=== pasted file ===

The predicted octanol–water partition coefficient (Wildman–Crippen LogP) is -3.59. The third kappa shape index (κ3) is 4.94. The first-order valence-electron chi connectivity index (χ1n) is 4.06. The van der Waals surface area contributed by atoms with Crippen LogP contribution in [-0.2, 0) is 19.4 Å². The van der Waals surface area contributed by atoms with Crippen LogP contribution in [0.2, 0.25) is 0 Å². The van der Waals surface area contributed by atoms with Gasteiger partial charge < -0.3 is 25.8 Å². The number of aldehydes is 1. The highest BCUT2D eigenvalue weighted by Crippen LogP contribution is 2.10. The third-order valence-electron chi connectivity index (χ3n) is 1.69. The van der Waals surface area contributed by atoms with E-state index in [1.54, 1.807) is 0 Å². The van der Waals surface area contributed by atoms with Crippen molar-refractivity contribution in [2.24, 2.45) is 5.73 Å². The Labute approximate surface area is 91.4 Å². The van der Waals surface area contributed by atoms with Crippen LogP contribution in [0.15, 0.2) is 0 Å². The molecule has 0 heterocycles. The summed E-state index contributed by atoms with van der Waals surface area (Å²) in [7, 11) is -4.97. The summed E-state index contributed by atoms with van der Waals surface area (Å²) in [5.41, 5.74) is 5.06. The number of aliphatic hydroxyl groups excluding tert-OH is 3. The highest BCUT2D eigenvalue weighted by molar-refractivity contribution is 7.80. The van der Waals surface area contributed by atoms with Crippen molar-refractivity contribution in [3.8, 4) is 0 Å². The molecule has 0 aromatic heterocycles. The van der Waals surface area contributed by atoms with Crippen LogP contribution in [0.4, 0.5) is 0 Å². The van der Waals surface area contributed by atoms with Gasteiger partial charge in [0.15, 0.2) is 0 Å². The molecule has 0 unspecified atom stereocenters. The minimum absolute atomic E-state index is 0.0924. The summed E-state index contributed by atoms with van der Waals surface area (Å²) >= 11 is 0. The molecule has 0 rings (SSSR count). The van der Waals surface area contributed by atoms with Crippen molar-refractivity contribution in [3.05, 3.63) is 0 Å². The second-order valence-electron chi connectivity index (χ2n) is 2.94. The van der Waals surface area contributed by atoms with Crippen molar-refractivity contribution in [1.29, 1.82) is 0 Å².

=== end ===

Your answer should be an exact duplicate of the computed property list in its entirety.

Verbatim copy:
The predicted octanol–water partition coefficient (Wildman–Crippen LogP) is -3.59. The third kappa shape index (κ3) is 4.94. The first-order valence-electron chi connectivity index (χ1n) is 4.06. The van der Waals surface area contributed by atoms with Crippen LogP contribution in [-0.2, 0) is 19.4 Å². The van der Waals surface area contributed by atoms with Crippen LogP contribution in [0.2, 0.25) is 0 Å². The van der Waals surface area contributed by atoms with Gasteiger partial charge < -0.3 is 25.8 Å². The number of aldehydes is 1. The highest BCUT2D eigenvalue weighted by Crippen LogP contribution is 2.10. The third-order valence-electron chi connectivity index (χ3n) is 1.69. The van der Waals surface area contributed by atoms with E-state index in [1.54, 1.807) is 0 Å². The van der Waals surface area contributed by atoms with Crippen molar-refractivity contribution in [2.24, 2.45) is 5.73 Å². The Labute approximate surface area is 91.4 Å². The van der Waals surface area contributed by atoms with Crippen LogP contribution in [0.15, 0.2) is 0 Å². The molecule has 0 heterocycles. The summed E-state index contributed by atoms with van der Waals surface area (Å²) in [7, 11) is -4.97. The summed E-state index contributed by atoms with van der Waals surface area (Å²) in [5.41, 5.74) is 5.06. The number of aliphatic hydroxyl groups excluding tert-OH is 3. The highest BCUT2D eigenvalue weighted by molar-refractivity contribution is 7.80. The van der Waals surface area contributed by atoms with Crippen molar-refractivity contribution in [3.8, 4) is 0 Å². The molecule has 0 aromatic heterocycles. The van der Waals surface area contributed by atoms with Crippen LogP contribution in [0.4, 0.5) is 0 Å². The van der Waals surface area contributed by atoms with Gasteiger partial charge in [0.15, 0.2) is 0 Å². The molecule has 0 unspecified atom stereocenters. The minimum absolute atomic E-state index is 0.0924. The summed E-state index contributed by atoms with van der Waals surface area (Å²) >= 11 is 0. The molecule has 0 rings (SSSR count). The van der Waals surface area contributed by atoms with Crippen molar-refractivity contribution in [3.05, 3.63) is 0 Å². The second-order valence-electron chi connectivity index (χ2n) is 2.94. The van der Waals surface area contributed by atoms with Crippen molar-refractivity contribution in [1.29, 1.82) is 0 Å².